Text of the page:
Not all new Pitt students are having their first college experience — roughly a thousand of them every year are seasoned students who have transferred from colleges and universities from around the world.
And while many transfer students find their place in Oakland just like the students who started at Pitt as first-years, their experience is always going to be different from those who were here since day one.
I made the switch from Drexel University to Pitt halfway through my sophomore year, before the spring semester last year. Deciding to uproot my life and academic career to move across the state was not an easy decision to make.
When I got to Pitt, I hardly knew anyone, and the people I did know from my hometown had already established lives here — so I was on my own to figure things out. I spent a lot of time alone the first few weeks I was here, going to different clubs and events to try to meet new people.
I worked really hard my first semester, and it paid off. I loved all of my classes and professors, and I made some really close friends. By the time finals week rolled around in April, I knew with absolute certainty that even with the struggles, transferring was worthwhile.
Making the switch from another college allows students like me to focus on options that may have been different from what we first went to school for.
I started my freshman year as a materials science and engineering major, but after a drastic turn, I declared a fiction writing major when I got to Pitt. And it’s not only me — a lot of transfers change their area of study when changing schools.
Hayley Pontia — a senior at Pitt who transferred from Penn State at the start of her sophomore year — wanted to steer away from the classes she was in her freshman year.
“I wasn’t happy with my classes. There was an unhealthy competition that was exuded from the courses I was enrolled in,” Pontia said.
The academic competition Pontia experienced carried outside of the classroom, and she struggled to find her place during her first year at Penn State.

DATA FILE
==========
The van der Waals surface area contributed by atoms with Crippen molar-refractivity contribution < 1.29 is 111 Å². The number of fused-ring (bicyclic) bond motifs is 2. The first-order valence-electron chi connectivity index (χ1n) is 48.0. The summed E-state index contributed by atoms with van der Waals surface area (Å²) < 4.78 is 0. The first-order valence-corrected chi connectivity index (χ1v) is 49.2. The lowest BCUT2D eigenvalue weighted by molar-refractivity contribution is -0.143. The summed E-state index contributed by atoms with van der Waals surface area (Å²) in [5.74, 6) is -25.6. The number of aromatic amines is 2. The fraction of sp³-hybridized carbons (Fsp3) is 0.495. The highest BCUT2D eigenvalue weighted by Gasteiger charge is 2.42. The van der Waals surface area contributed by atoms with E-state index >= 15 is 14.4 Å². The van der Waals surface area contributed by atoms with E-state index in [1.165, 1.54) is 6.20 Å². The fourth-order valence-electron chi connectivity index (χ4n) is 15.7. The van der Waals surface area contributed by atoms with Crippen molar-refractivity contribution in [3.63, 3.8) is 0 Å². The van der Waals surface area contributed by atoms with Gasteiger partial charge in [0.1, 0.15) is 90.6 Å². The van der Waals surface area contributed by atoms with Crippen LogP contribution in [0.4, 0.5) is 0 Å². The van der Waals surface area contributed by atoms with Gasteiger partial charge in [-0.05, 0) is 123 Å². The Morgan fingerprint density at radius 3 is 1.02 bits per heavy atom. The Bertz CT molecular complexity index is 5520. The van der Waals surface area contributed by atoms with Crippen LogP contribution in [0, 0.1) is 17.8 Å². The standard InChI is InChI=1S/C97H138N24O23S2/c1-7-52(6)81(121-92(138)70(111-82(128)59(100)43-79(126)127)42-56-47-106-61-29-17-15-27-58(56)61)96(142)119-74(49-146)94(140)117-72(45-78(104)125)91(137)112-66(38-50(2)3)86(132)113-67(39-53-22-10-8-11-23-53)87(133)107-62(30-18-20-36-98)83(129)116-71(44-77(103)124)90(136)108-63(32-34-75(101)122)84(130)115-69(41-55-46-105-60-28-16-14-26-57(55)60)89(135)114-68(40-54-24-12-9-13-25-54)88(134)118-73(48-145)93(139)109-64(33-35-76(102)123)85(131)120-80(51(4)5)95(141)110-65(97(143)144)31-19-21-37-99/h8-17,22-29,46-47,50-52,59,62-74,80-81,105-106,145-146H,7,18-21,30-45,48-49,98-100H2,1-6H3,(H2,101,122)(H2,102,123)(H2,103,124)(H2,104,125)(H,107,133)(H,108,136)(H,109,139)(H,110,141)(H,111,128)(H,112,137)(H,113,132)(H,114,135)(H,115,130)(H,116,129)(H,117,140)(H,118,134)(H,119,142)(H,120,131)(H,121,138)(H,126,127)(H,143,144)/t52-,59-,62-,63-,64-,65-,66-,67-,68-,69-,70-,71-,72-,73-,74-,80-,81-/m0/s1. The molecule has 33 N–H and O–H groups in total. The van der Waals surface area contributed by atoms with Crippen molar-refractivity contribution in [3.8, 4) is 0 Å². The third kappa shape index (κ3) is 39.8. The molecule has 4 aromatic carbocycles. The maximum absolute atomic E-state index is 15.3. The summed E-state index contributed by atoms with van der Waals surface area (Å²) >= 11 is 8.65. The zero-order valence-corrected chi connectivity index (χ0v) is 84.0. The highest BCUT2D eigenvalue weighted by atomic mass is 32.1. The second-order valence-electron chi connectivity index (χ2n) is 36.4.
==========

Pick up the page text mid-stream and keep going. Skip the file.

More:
“I couldn’t find my niche — I had few people that I saw having the same values and interests as me,” she said.
But Pontia found what she was looking for at Pitt.
“At Pitt, I have genuinely found that most people are competitive, but will also take time out of their busy schedule to help another classmate,” Pontia said. “It’s refreshing, and encourages me to grow in my studies instead of being self conscious of everything I say.”
Pontia said that it’s the welcoming nature of the students that reassures her she made the right choice in transferring.
And while the inclusive environment of the school encouraged Pontia in her decision to transfer, the large size of Pitt was a deciding factor for Brendan Stautberg, a politics and philosophy major who transferred from Franklin & Marshall last fall.
“I transferred … mostly because F&M was too small and it didn’t feel right to me after spending a year there,” Stautberg said.
And it’s not just student population — the physical size of the campus influences students as well. This is true for Grace Anderson — a junior English major who transferred from Duquesne following her first year.
“I had always loved Pitt’s campus, and to be honest, I felt really closed off when I was at Duquesne,” Anderson said. “It was a very small private school and I felt like I really wasn’t getting my money’s worth.”
But while Pitt is larger and seen as more welcoming than some of the transfer students’ old schools, they find that when they make it to the campus, everyone else has already adjusted to Pitt.
“I definitely wished I would have been at Pitt for O-Week and PittStart. That made it a little difficult as a transfer student,” Anderson said.
Anderson also attended an orientation day specifically for transfer students, which she said was very helpful in adjusting.
“But it was a lot easier than I thought it would be to transfer, and I’m glad I did while I was still a freshman,” Anderson said.
Stautberg also found it easier than expected, pointing out that starting fresh in the middle of your college years can encourage transfers to get more involved.
“I didn’t know anyone at Pitt before I came, so I tried a few clubs and organizations to meet people. I probably wouldn’t have gotten involved if I already knew people here,” Stautberg said.
For Pontia, the most difficult part of transferring came in making the initial decision to transfer.
“At Penn State, I knew I wasn’t my happiest, but I was also scared that going to a different school wouldn’t change that — that in the end, it would end up that I was the problem instead of the university I was at,” Pontia said.
But despite the fear, she’s concluded the change a necessary one.
“To this day, I can say transferring was one of the hardest, most rewarding experiences I have yet to endure,” Pontia shared.